ANY PERSONALLY-IDENTIFIABLE INFORMATION (PII) THAT YOU PROVIDE WILL BE MAINTAINED AND PROTECTED ACCORDING TO FEDERAL PRIVACY REQUIREMENTS.
BASIC INFORMATION RELATED TO YOUR VISIT TO OUR WEBSITES MAY BE AUTOMATICALLY COLLECTED AND TEMPORARILY STORED.
Types of Information Collected
When you browse through any website, information about your visit can be collected. We automatically collect and temporarily store the following information:
- The name of the domain you use to access the Internet (for example, aol.com, if you are using an American Online account, or stanford.edu, if you are connecting from Stanford University's domain);
- The Internet Protocol (IP) address (a number that is automatically assigned to a specific computer when connected to the internet) with which you access our site;
- The date and time of your visit;
- The pages you visited;
- The address of the website you came from when you came to visit; and
- The type of browser used to view our website (so we can ensure maximum compatibility).
Session and Persistent Cookies
- Session cookies are temporary text files that expire when you leave our website. When cookies expire, they are automatically deleted from your computer.
- Persistent cookies are multi-session cookies that are stored on your computer and expire 2 years after your last visit to our websites. After 2 years, they are automatically deleted from your computer. Persistent cookies are used to collect non-PII data about users who visit our websites. In the Office of Management and Budget (OMB) Memo 10-22 Guidance, our use of persistent cookies is defined as "Usage Tier 2 Multi-session without Personally Identifiable Information (PII)," which "encompasses any use of multi-session Web measurement and customization technologies when no PII is collected."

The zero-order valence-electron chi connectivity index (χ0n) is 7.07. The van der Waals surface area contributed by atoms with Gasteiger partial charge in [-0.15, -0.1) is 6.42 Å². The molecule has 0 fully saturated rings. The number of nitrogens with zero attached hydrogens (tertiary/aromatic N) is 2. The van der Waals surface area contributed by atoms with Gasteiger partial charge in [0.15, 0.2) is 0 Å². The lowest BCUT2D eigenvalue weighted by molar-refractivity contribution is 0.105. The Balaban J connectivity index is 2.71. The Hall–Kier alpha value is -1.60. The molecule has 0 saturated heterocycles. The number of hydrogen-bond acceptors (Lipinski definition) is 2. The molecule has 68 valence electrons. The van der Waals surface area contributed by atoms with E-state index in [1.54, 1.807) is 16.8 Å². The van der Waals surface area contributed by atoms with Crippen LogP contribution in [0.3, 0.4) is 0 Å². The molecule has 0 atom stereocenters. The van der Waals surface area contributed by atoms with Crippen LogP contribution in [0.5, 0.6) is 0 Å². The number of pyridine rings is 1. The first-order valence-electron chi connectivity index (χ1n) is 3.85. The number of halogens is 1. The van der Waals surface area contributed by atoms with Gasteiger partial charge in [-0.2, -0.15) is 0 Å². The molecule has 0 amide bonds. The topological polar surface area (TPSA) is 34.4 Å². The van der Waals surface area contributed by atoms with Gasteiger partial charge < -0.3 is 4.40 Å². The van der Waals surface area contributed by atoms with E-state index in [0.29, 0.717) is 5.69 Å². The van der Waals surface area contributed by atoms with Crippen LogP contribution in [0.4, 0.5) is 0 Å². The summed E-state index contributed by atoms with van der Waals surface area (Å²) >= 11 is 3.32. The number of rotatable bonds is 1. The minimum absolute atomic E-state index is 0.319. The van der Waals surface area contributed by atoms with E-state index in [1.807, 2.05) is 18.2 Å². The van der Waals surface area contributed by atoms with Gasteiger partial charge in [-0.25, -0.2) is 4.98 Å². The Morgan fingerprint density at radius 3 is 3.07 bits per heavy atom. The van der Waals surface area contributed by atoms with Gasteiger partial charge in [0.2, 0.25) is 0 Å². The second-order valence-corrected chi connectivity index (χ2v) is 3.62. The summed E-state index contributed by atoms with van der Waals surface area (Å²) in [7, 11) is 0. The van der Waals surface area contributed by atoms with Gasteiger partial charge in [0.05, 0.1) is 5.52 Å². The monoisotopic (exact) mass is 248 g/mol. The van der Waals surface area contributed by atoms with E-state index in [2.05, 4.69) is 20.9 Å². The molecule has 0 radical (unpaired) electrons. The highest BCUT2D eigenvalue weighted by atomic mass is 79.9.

The OIG website uses only two cookies. One is from Google Analytics and the other is from AddThis. Neither cookie reveals your PII to the government. These two cookies are only used to collect anonymous information about how you use our site. You can learn more about these cookies below.
If you do not want cookies placed on your computer, you can set your browser to block them. Blocking these cookies from your computer will not affect your access to the content or tools in our website. Instructions on how to opt out of cookies are available at http://www.usa.gov/optout_instructions.shtml.
- Google makes data about visits to a website anonymous to help website owners analyze traffic to their websites and apps.
- The Google Analytics cookie stores users’ visits to our site and others to help develop browsing patterns. For instance, it might show that a majority of people come to our site from a particular page or search engine.
- Opt out of Google Analytics cookies here: https://tools.google.com/dlpage/gaoptout
- AddThis provides anonymous data about how many users are sharing content on a website.
- AddThis stores cookies which allow the social sharing functionality on social networks such as Facebook.
- AddThis tools may also collect data for the purpose of interest-based advertising.